After A Thousand Years These Greek Sinkholes Have Become Unbelievably Beautiful

Sinkholes at Didyma 

A few kilometers from the picturesque village of Didyma in Ermionida is a rare geological phenomenon—two strange and imposing craters created by natural processes of erosion, forming large sinkholes or "dolines."

 Overhead view of the smaller sinkhole, containing two tiny byzantine churches built under the cliff at the bottom. – © Hellenic Ministry of Culture and Sports/Ephorate of Antiquities of Argolida

Overhead view of the smaller sinkhole, containing two tiny byzantine churches built under the cliff at the bottom. – © Hellenic Ministry of Culture and Sports/Ephorate of Antiquities of Argolida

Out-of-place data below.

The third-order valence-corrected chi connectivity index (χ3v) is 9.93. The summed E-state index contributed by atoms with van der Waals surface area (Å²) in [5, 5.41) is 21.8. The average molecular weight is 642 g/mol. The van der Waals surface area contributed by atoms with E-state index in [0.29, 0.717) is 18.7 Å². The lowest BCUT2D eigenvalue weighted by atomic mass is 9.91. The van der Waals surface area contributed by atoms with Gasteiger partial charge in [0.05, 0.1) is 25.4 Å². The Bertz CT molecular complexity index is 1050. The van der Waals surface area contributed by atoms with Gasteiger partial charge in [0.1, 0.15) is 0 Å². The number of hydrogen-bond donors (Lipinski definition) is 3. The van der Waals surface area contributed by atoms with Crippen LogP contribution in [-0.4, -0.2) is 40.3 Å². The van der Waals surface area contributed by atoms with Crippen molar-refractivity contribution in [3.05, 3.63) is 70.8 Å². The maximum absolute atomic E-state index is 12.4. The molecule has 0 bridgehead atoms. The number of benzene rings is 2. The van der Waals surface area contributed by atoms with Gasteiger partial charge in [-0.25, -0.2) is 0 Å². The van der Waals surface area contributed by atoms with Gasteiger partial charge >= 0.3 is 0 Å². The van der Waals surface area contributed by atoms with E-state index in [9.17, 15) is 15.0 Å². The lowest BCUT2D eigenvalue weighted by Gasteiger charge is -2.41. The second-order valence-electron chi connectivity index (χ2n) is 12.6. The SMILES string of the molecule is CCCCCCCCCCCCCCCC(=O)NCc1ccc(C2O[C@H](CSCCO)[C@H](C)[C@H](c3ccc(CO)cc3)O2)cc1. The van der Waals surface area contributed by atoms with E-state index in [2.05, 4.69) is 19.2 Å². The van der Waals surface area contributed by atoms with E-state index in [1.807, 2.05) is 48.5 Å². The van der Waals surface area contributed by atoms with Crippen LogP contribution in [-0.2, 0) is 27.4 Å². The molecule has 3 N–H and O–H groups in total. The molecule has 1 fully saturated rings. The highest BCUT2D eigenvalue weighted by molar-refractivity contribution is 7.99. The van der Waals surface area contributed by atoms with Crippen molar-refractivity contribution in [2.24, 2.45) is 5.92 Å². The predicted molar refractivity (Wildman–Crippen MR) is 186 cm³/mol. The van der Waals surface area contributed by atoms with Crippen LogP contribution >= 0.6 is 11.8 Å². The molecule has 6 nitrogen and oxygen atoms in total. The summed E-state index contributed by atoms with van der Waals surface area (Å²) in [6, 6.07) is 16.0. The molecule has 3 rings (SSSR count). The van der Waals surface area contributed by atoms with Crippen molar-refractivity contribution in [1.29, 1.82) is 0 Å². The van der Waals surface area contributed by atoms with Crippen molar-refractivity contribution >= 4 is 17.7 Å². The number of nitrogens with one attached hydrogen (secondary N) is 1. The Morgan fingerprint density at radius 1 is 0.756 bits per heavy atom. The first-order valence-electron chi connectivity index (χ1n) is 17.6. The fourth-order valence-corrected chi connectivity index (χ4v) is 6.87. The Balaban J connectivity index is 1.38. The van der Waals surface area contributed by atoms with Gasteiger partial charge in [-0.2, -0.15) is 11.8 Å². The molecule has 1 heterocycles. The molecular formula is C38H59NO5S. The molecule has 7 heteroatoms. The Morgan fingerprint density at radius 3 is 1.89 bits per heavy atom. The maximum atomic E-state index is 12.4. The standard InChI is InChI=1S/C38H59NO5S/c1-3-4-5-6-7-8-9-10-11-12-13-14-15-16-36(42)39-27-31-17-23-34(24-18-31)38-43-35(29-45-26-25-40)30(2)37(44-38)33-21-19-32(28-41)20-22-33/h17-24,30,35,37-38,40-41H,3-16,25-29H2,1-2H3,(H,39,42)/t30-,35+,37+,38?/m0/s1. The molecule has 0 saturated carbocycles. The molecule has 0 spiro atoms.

The large doline forms a natural amphitheater, which was inhabited since the prehistoric age, as evidenced by the stone tools that the excavation brought to light. The smaller doline presents a great interest due to the numerous erosions marked on the ground. Two small byzantine churches are built under the cliff, surrounded by an abundance of wild vegetation; the church of Saint George with its 13th century murals and the church of Jesus Transfiguration.

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This video gives you a drone’s-eye view of these gigantic sinkholes so you can explore them for yourself. There are two major dolines in the village of Didyma: Megali and Mikri spilia, or “Big Cave” and “Small Cave,” respectively.

Sinkholes can be formed in all kinds of different ways and are found all over the globe. But these look absolutely amazing, and with this brand new aerial footage everyone can enjoy their beauty!

Enjoy the video!